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The US Centers For Disease Control And Prevention Issues Travel Guidance Related To Zika Virus

Last updated Jan. 22, 2016

Approved by: Maulik P. Purohit MD, MPH

Zika virus fever is an infectious disease caused when infected mosquitoes bite humans


The US Centers for Disease Control and Prevention (CDC) recently issued a “travel alert with enhanced precautions” for 14 countries and territories in North and South America. The alert includes regions of the world where there is active, ongoing Zika virus transmission. The travel alert has been issued for Puerto Rico, Panama, Honduras, Mexico, Haiti, Guatemala, Martinique, Columbia, Brazil, Venezuela, El Salvador, Paraguay, Suriname and French Guiana.

Zika virus fever is an infectious disease caused when infected mosquitoes bite humans. The causative organism is the Zika virus. The disease is prevalent in the tropical regions of Africa, Southeast Asia, South America and the Pacific islands. One in 5 individuals infected with the virus will likely develop Zika virus fever 3-12 days post-infection, and additional symptoms such as reddening of the eyes, joint pain, rashes, etc., may be observed.

Zika virus fever spreads through sexual contact with an infected individual as well as through the placenta of an infected mother to her child. When a child is infected in the womb, his/her brain development could be compromised, resulting in a condition called “microcephaly” or small head.

Late last year, Brazilian women were urged not to get pregnant owing to a surge of Zika virus fever cases in newborns in the country. The CDC has followed suit, urging women who are pregnant to postpone their travel to Zika transmission areas and those planning pregnancy to consult with a healthcare provider.

The latest report from Hawaii, where a child born with microcephaly, confirmed to have been exposed to Zika virus, is raising concern. The woman in question apparently lived in Brazil and got infected, and transmitted the infection to the child in her womb.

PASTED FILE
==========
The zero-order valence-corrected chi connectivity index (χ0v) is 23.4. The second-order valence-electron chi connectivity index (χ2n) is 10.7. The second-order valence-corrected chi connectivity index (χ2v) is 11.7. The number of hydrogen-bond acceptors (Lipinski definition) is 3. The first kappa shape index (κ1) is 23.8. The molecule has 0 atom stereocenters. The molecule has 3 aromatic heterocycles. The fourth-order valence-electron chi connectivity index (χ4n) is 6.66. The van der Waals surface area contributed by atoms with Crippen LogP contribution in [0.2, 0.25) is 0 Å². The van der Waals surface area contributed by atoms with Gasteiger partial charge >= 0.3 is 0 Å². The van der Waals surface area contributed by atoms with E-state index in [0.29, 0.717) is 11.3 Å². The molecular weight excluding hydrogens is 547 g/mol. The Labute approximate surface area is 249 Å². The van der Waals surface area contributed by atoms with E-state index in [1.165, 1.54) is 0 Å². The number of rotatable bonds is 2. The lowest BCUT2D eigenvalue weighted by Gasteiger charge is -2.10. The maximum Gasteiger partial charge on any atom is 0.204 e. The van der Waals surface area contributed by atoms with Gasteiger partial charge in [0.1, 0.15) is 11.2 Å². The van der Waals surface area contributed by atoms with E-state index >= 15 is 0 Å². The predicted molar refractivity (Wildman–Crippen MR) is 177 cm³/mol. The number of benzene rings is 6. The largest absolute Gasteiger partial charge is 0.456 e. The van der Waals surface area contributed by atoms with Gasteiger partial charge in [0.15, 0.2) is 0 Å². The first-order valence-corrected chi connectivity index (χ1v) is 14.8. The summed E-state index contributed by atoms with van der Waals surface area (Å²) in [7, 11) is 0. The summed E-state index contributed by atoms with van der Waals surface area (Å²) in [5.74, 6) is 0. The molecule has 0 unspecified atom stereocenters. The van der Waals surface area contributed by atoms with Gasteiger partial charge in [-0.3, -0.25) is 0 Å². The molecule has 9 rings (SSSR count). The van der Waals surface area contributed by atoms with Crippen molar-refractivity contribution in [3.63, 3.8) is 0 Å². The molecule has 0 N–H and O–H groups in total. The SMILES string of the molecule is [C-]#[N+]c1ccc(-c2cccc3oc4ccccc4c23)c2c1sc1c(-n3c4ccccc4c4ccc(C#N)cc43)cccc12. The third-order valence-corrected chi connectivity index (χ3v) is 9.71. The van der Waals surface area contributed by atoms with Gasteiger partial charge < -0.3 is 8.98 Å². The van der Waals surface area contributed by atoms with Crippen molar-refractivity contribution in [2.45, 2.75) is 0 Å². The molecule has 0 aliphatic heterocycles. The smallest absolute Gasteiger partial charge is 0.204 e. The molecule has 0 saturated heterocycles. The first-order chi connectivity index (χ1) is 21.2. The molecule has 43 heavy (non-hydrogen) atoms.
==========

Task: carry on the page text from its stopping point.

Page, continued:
If travel to Zika transmission regions is unavoidable, the CDC advises individuals to avoid mosquito bites by:

  • Wearing long-sleeved shirts and long pants,
  • Using approved mosquito repellents,
  • Staying/sleeping in screened or air-conditioned rooms,
  • Using permethrin-treated clothing and gear.

Efforts are underway at the CDC and elsewhere to understand Zika virus fever better and develop vaccines. Please check back with www.dovemed.com for future updates on Zika virus.


Written by Mangala Sarkar PhD

Primary Reference:

CDC issues interim travel guidance related to Zika virus for 14 Countries and Territories in Central and South America and the Caribbean. (2016, January 17). Retrieved January 18, 2016, from http://www.cdc.gov/media/releases/2016/s0315-zika-virus-travel.html

DoveMed Resources:

Zika Virus Fever. (n.d.). Retrieved January 18, 2016, from http://www.dovemed.com/diseases-conditions/zika-virus-fever/

Brazilian Women are Urged to Avoid Pregnancy Due to the Zika Virus. (n.d.). Retrieved January 18, 2016, from http://www.dovemed.com/current-medical-news/brazilian-women-are-urged-avoid-pregnancy-due-zika-virus/

Additional References:

Hawaii baby born with microcephaly had Zika infection - CNN.com. (n.d.). Retrieved January 18, 2016, from http://edition.cnn.com/2016/01/17/health/hawaii-zika-baby-microcephaly/index.html

Reviewed and Approved by a member of the DoveMed Editorial Board
First uploaded: Jan. 22, 2016
Last updated: Jan. 22, 2016